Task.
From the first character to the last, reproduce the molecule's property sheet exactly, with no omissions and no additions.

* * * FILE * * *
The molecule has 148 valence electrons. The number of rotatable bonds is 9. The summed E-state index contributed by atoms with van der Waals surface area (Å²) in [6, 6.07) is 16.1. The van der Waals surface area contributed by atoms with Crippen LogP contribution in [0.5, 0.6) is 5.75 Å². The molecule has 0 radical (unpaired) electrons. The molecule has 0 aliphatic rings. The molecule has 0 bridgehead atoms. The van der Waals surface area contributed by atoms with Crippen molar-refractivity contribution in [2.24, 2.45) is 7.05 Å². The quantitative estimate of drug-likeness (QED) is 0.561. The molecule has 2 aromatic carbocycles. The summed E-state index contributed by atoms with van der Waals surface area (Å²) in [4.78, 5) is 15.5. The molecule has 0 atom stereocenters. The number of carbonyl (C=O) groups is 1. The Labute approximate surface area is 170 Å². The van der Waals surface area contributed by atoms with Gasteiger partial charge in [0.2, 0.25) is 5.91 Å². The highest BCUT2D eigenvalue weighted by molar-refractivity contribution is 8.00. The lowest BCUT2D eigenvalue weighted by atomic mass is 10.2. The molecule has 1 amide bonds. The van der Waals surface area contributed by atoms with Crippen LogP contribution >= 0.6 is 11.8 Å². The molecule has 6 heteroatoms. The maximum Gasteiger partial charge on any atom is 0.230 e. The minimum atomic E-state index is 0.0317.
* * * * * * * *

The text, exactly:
The molecule has 148 valence electrons. The number of rotatable bonds is 9. The summed E-state index contributed by atoms with van der Waals surface area (Å²) in [6, 6.07) is 16.1. The van der Waals surface area contributed by atoms with Crippen LogP contribution in [0.5, 0.6) is 5.75 Å². The molecule has 0 radical (unpaired) electrons. The molecule has 0 aliphatic rings. The molecule has 0 bridgehead atoms. The van der Waals surface area contributed by atoms with Crippen molar-refractivity contribution in [2.24, 2.45) is 7.05 Å². The quantitative estimate of drug-likeness (QED) is 0.561. The molecule has 2 aromatic carbocycles. The summed E-state index contributed by atoms with van der Waals surface area (Å²) in [4.78, 5) is 15.5. The molecule has 0 atom stereocenters. The number of carbonyl (C=O) groups is 1. The Labute approximate surface area is 170 Å². The van der Waals surface area contributed by atoms with Gasteiger partial charge in [0.2, 0.25) is 5.91 Å². The highest BCUT2D eigenvalue weighted by molar-refractivity contribution is 8.00. The lowest BCUT2D eigenvalue weighted by atomic mass is 10.2. The molecule has 1 amide bonds. The van der Waals surface area contributed by atoms with Crippen LogP contribution >= 0.6 is 11.8 Å². The molecule has 6 heteroatoms. The maximum Gasteiger partial charge on any atom is 0.230 e. The minimum atomic E-state index is 0.0317.